How the Rich are Spending in 2011

How the Rich are Spending in 2011

They earn, they invest and they splurge. Only that they do so more ostentatiously and extravagantly. They are the ultra high net worth individuals, or more conventionally – and civilly – known as the millionaires.

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They may have disappeared from the spotlight at the onset of the economic downturn, but this year, they are slowly but surely returning to the malls, showrooms, exclusive hotels and exotic vacations, and they are wielding their credit cards once again.

Rich shoppers are driving an increase in consumer spending and according to Moody’s Analytics, 5 per cent of the richest households account for 37 per cent of consumer spending.

For nearly two years, households clamped down through the economic slump, exercising utmost restraint and discernment in their purchases.

However, that is all changing in 2011. As the United States emerges from one of its worst economic dry spells in history, a study by American Express and Harrison Group shows that global spending on luxury goods is set to increase by nearly 8 per cent to US$359 billion in 2011.

According to Jim Taylor, vice-chairman of luxury brand consultancy Harrison Group, “personal embracement of luxury is now back to pre-recession 2007 levels. We’re seeing that in cars, private jet usage, and finally, in high-end real estate. There is a real change in the way people feel about money. They’re making purchases they put off during the recession.”

Over at the UK, Stonehage reports that high rental prices in London’s Kensington and Chelsea areas edged up inflation by 5.7 per cent in the housing and family category, which includes private education at the prestigious and exclusive Westminster School, a full-time housekeeper from Sloane Square’s domestic helper provider Beauchamp, roses from Amanda Austin Flowers, and botox treatments.

Emerging Markets, Emerging Rich

One of the fastest growing economy, China, is also poised to become the biggest luxury consumer market by the year 2020.

For a luxury scene that did not exist until 30 years ago, China has indeed come a long way and is now on a seemingly unstoppable path to dominate top end retail.

Louis Vuitton, consistently rated as Asia’s favourite brand, entered the Chinese market in 1992 and has been profitable since its very first year of operations, posting annual growth rates of almost 50 per cent.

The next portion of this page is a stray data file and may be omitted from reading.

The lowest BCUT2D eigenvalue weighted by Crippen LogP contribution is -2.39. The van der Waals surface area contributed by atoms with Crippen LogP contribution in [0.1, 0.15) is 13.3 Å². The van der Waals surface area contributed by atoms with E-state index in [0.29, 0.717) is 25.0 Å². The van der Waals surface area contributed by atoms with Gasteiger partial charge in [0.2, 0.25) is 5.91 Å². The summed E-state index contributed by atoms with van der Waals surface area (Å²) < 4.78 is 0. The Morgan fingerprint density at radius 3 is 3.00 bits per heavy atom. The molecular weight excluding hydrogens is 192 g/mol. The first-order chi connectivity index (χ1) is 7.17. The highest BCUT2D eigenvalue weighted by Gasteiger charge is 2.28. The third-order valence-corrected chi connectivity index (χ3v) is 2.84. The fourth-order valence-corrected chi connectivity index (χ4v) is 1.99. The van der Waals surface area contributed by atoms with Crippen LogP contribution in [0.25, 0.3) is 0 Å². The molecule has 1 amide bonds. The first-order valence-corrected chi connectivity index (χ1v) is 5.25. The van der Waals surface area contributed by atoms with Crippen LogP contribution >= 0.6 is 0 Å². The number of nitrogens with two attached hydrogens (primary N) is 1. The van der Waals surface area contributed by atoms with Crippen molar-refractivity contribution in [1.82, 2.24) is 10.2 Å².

Yet, as luxury continues to grow exponentially in China, a new trend is emerging in the high-end retail market.

According to industry experts, Chinese luxury goods buyers are seeking out brands, established or otherwise homegrown, that have a distinctly Chinese element in their designs. Shanghai Tang, part of the Richemont Group, and local jewelry brand Qeelin are amongst the brands that are quickly gaining popularity with the Chinese buyers.

“This part of the world is becoming the center of the economic strength of the world,” said Shanghai Tang’s executive chairman Raphael le Masne de Chermont, “why on earth should it keep on absorbing creations from the West and not invent its own?”

The growth of luxury sales in China has been getting the most attention lately, but significant growth rates have also been recorded in emerging markets such as Russia, Brazil and the Middle East.

Bain & Company predicts in the “Spring 2011 Update: Luxury Goods Worldwide Market Study” that the growth of emerging markets will remain the key focus of luxury brands for the next two to three years. Growing wealth in these countries are set to fuel both store sales and new store openings.

Affluent shoppers are now increasingly conscious of their purchases, a sign of conscience perhaps, knowing that many were badly burnt and scathed by the financial crisis, the Wall Street Journal reports.

This is hardly surprising, given the polarizing spending patterns of the rich.

According to a research paper by US economists Jonathan A. Parker and Annette Vissing-Jorgensen, the consumption of the top 5 per cent is more than two and a half times as volatile as the spending of all American households. The research suggests that highly cyclical incomes of the wealthy may be a reason for this erratic spending pattern.

With global consumer confidence slowly picking up, expect luxury sales to be more forthcoming in the months ahead.